Moore Farm Piano Studio

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Keys To Success
Getting the most out of piano lessons.

As a teacher, there is nothing more satisfying to me than to see your child develop a love and appreciation for music and to enjoy playing the piano. As a parent, I'm sure you want this too. I strongly believe that we can accomplish this if we work together. Because I have only 30 or 40 minutes a week to work with your child, how much and how well your child practices at home is critical. It is during this time of home practice that most progress is made. This is where you, the parents, have a crucial role to play.

The following is a checklist of important things you can do to make sure your child is getting the most out of piano lessons. Many of these suggestions are simple, but can truly make all the difference.


  1. Make sure your child knows that you consider music a serious commitment. Children are usually no more committed to piano lessons than their parents are. They readily sense their parents' expectations and will act accordingly.

  2. Daily practice is essential. Piano practice is a physical and mental skill that requires daily repetition to be effective. It is better to practice for shorter periods every day (20 minutes for example) than it is to skip several days and then try to make up for lost time with one or two extended practice sessions. The muscles tend to "forget" much faster than the brain does, and therefore, it is necessary to have physical reinforcement of piano skills every day.

  3. Practice at the same time each day. Students who do this usually make better progress than those who don't. Practicing at random or inconsistent times can easily make piano a low priority item placed at the end of a busy day of school, homework and extracurricular activities. The student is then too tired to accomplish much, if anything.

  4. Practice without distraction - a TV going, a noisy room, or siblings running around can make productive practicing impossible. If the student is to respect the daily practice time, so must the rest of the family.

  5. Be sure practice is productive. Sloppy practice brings sloppy results. The number one mistake of most piano students is not practicing enough. This can be dangerous to the success of the student. They can develop the attitude that they don't like playing the piano simply because they aren't practicing enough to get good at it. How much and how well your child is practicing is easily determined by the results: If your child cannot play through their pieces at least slowly, they have not put in enough practice and are not ready for their lesson. If they can play through, but start and stop constantly or play lots of wrong notes, they are practicing too fast and need to slow down. If they struggle to find where their hands go for the piece, they probably didn't practice at all.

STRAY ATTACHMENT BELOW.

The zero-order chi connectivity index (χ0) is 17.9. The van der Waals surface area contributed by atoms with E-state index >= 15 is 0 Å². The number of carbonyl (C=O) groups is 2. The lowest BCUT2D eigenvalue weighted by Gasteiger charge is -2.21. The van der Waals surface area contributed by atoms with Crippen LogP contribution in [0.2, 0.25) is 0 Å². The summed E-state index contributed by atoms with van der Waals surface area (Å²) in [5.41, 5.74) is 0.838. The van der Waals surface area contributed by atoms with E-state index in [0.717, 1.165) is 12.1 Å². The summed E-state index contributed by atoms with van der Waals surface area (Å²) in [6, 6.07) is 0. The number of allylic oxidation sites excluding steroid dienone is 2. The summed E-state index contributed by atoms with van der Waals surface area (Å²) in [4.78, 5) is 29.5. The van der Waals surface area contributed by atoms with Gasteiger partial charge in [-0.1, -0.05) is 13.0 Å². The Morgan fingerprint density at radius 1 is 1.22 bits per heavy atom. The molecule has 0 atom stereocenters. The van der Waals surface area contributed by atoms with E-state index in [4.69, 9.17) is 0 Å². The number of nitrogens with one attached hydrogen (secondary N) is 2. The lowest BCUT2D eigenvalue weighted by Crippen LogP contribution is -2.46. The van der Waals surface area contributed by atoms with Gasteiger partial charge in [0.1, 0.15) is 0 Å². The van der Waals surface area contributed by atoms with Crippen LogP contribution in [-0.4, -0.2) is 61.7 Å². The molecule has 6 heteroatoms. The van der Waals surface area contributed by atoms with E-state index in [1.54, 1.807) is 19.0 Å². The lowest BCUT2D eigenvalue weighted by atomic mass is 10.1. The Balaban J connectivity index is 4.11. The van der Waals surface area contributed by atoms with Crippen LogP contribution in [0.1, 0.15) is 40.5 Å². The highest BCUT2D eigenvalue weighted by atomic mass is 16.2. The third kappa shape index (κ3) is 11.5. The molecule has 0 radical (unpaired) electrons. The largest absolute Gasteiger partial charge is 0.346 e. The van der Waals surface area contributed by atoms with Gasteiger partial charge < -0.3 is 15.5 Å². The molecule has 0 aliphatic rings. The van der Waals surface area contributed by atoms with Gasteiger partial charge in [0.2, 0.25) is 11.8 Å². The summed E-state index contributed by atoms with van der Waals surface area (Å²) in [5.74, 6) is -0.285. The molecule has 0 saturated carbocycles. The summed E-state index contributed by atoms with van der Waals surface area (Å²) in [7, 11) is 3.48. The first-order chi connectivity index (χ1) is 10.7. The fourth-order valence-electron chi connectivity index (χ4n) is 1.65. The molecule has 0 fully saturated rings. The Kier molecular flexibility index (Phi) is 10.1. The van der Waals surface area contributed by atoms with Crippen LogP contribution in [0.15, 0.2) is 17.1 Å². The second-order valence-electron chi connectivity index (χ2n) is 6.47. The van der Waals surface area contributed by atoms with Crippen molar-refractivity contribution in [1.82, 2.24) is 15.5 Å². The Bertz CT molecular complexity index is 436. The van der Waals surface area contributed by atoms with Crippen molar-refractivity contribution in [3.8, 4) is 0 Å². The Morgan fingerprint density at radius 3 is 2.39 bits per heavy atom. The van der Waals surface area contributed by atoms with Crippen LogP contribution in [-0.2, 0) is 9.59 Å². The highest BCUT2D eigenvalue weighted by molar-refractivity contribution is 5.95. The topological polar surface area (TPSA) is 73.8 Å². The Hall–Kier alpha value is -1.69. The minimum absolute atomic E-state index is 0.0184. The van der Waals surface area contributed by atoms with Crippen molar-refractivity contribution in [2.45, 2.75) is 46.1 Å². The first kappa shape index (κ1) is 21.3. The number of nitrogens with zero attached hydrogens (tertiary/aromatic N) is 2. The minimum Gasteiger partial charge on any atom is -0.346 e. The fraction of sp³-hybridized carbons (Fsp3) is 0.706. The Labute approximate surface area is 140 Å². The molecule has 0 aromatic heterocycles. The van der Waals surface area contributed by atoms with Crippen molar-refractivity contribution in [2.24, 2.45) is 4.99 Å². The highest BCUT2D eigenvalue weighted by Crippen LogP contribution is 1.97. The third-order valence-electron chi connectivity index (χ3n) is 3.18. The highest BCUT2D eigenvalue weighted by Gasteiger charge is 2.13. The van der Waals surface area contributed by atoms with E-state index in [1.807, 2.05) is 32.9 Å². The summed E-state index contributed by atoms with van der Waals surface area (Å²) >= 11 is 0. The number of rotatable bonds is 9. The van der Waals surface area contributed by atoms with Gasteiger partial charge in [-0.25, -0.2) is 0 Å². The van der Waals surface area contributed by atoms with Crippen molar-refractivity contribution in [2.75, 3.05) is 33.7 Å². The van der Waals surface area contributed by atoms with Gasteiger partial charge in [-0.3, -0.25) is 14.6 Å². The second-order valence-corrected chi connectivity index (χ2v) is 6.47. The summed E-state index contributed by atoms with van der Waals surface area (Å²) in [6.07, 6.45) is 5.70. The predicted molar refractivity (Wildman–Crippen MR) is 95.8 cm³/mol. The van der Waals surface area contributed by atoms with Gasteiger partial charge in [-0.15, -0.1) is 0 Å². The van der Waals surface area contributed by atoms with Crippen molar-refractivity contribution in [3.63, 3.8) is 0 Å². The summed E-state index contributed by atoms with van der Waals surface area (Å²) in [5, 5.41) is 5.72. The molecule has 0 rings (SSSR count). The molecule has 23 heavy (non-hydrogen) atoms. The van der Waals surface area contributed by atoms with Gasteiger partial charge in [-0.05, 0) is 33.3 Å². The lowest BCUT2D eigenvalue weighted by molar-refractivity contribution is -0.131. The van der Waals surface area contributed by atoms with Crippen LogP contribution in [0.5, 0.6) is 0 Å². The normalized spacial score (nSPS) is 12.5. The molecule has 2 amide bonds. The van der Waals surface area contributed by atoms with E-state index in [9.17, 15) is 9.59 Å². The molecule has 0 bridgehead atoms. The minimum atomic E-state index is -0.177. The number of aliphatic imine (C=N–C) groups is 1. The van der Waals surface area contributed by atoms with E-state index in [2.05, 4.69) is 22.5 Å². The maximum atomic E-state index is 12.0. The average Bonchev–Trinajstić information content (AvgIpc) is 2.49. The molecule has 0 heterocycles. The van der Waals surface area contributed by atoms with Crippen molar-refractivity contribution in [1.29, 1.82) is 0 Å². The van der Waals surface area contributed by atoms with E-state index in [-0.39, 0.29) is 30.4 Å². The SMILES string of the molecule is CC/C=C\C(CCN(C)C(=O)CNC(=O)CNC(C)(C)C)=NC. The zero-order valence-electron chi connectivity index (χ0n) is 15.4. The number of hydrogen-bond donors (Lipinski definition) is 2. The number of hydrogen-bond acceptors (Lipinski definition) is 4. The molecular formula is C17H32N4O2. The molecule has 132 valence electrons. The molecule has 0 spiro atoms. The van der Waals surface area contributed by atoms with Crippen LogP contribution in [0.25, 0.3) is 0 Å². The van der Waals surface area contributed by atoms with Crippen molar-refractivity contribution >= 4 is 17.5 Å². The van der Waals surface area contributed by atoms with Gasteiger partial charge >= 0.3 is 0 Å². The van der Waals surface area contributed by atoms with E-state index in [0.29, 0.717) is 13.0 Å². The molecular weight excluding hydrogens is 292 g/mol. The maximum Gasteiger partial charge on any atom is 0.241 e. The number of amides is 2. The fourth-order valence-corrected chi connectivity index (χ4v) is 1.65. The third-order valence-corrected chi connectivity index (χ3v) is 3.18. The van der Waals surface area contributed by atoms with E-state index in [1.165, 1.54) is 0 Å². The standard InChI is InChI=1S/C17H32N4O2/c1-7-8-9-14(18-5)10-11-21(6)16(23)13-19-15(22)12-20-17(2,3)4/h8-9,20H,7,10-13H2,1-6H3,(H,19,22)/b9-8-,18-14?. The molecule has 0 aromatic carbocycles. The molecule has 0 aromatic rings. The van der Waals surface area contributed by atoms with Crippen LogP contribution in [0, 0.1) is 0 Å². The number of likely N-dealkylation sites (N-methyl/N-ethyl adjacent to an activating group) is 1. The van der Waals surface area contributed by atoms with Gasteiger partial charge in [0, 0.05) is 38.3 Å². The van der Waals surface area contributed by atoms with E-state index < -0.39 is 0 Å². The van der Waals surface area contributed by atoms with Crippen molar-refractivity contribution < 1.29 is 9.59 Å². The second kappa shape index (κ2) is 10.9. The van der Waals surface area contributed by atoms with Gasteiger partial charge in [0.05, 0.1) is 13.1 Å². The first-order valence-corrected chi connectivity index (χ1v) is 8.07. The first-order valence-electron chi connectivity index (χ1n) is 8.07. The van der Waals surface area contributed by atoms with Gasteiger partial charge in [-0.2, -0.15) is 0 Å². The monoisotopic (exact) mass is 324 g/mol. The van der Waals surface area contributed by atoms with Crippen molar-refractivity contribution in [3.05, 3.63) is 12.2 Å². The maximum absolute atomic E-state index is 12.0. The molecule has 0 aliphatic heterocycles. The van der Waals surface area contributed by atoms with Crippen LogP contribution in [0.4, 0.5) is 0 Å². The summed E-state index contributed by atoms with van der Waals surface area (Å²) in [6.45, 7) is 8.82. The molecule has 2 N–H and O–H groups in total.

The important question: What exactly should be happening during practice time? Learning a piece of music is like building a house - it must be built in stages, with each stage secure before proceeding or else the whole structure will collapse. More specifically, practice sessions should go something like this:


  1. Follow the order on the assignment sheet. Do the technique/scale work first as this warms up the brain, eyes, ears and fingers. Then review and polish up previously assigned music before working on new pieces. Theory and flashcards complete the assignment.

  2. For new music, learn the notes with the correct fingers and rhythm by slowly playing hands separately about 3-5 times or until there are no mistakes. Then practice hands together slowly until the piece can be played through without stopping or mistakes. The metronome should be used from the beginning and small sections of the piece worked thoroughly before moving on to another section.

  3. Now, add all the details marked in the music by the composer. These details turn the notes into music.

  4. Finally, get the piece up to tempo by GRADUALLY increasing the speed. ***The number one way students waste practice time is by practicing too fast too soon.*** Fast tempos come gradually after all the elements of the piece have been mastered. As a rule, when learning a new piece, the slower the practice, the faster learning takes place. This is the most important practice suggestion I can make and it takes the most discipline to follow.

  5. Encourage your child as much as possible and give genuine praise for effort as well as accomplishment. Consider a weekly or monthly in-home recital so that the family can show appreciation for the hard work.


To get the most out of the piano lesson, the student should strive to come to each lesson having exhausted his own personal means of mastering the music. Too much lesson time is wasted when the teacher has to correct the mistakes of careless practicing at home. It is the student's job to learn the notes and rhythm well enough so that the teacher can help them make music. Set a standard at home and be consistent. A successful piano student rarely exists without a parent's active involvement and encouragement to practice each day.

Practice Is Cumulative

The more you practice, the better you will become.

The better you become, the more you will enjoy playing.

The more you enjoy playing, the more you will practice.

And the more you practice, the better you will become.

(the opposite is also true)